well positioned to export telecommunications infrastructure to Cuba;
   WHEREAS, California pharmaceutical companies and medical
devicemakers will be able to sell their products in Cuba, a new
market hungry for its products; and
   WHEREAS, Biotechnology firms will be able to partner with
California companies on key ventures such as research and medical
product development in areas focusing on diabetes and cancer
treatment; and
   WHEREAS, Cuba has already become a leader in the biopharmaceutical
arena, and its vaccine industry will be able to ship more of its
high-quality products to California to be distributed to underserved
populations at lower costs; and
   WHEREAS, California health care providers can benefit immensely
from renewed Cuban relationships; and
   WHEREAS, California would benefit from Cuba's medical advances in
lung cancer, diabetic foot ulcer, and advanced head and neck tumor
treatment and the opportunity to conduct further research on Cuba's
medical accomplishments; and
   WHEREAS, California Latinos are an increasing part of the
electorate, and increasing economic integration with Latin American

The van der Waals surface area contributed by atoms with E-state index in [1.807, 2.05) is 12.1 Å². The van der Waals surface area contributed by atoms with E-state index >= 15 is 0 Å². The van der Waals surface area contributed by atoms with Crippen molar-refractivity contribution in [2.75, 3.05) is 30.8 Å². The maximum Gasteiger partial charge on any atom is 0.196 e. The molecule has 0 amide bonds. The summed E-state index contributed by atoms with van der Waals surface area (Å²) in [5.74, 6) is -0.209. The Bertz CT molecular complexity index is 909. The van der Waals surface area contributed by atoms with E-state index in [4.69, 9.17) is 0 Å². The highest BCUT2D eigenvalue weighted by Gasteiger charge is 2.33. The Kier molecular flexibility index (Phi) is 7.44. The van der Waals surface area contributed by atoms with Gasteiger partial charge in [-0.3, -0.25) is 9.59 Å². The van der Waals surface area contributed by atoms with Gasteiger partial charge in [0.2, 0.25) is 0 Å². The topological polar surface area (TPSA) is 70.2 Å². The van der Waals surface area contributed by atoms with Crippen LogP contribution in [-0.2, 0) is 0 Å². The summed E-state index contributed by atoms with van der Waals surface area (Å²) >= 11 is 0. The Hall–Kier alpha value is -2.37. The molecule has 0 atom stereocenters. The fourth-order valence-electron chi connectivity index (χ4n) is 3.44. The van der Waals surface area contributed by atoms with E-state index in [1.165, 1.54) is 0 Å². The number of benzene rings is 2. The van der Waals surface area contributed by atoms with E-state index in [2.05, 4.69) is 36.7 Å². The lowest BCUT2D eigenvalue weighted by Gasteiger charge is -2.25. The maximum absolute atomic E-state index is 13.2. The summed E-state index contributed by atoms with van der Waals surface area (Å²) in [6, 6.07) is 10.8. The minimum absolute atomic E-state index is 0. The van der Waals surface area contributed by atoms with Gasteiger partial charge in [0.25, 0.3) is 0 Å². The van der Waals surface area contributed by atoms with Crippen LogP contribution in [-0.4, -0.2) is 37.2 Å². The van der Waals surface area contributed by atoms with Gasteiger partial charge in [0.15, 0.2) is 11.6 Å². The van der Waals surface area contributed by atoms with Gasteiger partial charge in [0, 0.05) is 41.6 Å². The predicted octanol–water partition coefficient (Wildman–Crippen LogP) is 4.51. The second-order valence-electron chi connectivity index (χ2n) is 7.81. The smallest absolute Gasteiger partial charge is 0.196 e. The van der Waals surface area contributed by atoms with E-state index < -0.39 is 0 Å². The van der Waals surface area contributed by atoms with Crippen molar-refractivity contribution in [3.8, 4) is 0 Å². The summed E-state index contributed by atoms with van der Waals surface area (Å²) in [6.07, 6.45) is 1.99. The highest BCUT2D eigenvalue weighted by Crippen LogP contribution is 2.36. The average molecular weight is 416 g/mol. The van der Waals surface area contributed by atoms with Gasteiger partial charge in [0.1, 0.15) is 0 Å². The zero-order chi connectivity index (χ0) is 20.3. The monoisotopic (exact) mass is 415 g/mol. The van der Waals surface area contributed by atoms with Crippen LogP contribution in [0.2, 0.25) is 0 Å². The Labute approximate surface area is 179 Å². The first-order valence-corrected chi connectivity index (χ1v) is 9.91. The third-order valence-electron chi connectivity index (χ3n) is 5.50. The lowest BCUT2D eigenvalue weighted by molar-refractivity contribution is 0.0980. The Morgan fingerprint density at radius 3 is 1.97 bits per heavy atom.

countries is a natural evolution of who America is becoming; and
   WHEREAS, Acknowledging that the increase in trade with Cuba will
better serve California's interests and improve the lives of Cubans
and their families; and
   WHEREAS, California can benefit economically and culturally from
direct air travel from the United States to Cuba, including direct
flights from California; and
   WHEREAS, California's 89,000 Cuban Americans would benefit from
normalizing trade relations with Cuba by permitting air travel to and
from Cuba and for remittance practice purposes; and 
   WHEREAS, Strengthening educational exchanges and
culture-to-culture interactions would create bridges for us to build
on and promote mutual awareness, trust, and respect towards one
another; and 
   WHEREAS, Normalizing trade relations would enable California and
the Cuban government and its people to exchange dialogue, giving them
a better opportunity to influence one another regarding human rights
practices;  now   now,  therefore, be it
   Resolved by the Assembly and the Senate of the State of
California, jointly, That the Legislature of the State of California
urges the Congress of the United States to support President Obama's
initiative to normalize diplomatic relations with Cuba and to, with
all deliberate speed, move forward with legislation to help increase
trade with Cuba; and be it further
   Resolved, That the Chief Clerk of the Assembly transmit copies of
this resolution to the President and Vice President of the United
States, to the Speaker of the House of Representatives, to the
Minority Leader of the House of Representatives, to the Majority
Leader of the Senate, to the Minority Leader of the Senate, and to
each Senator and Representative from California in the Congress of
the United States.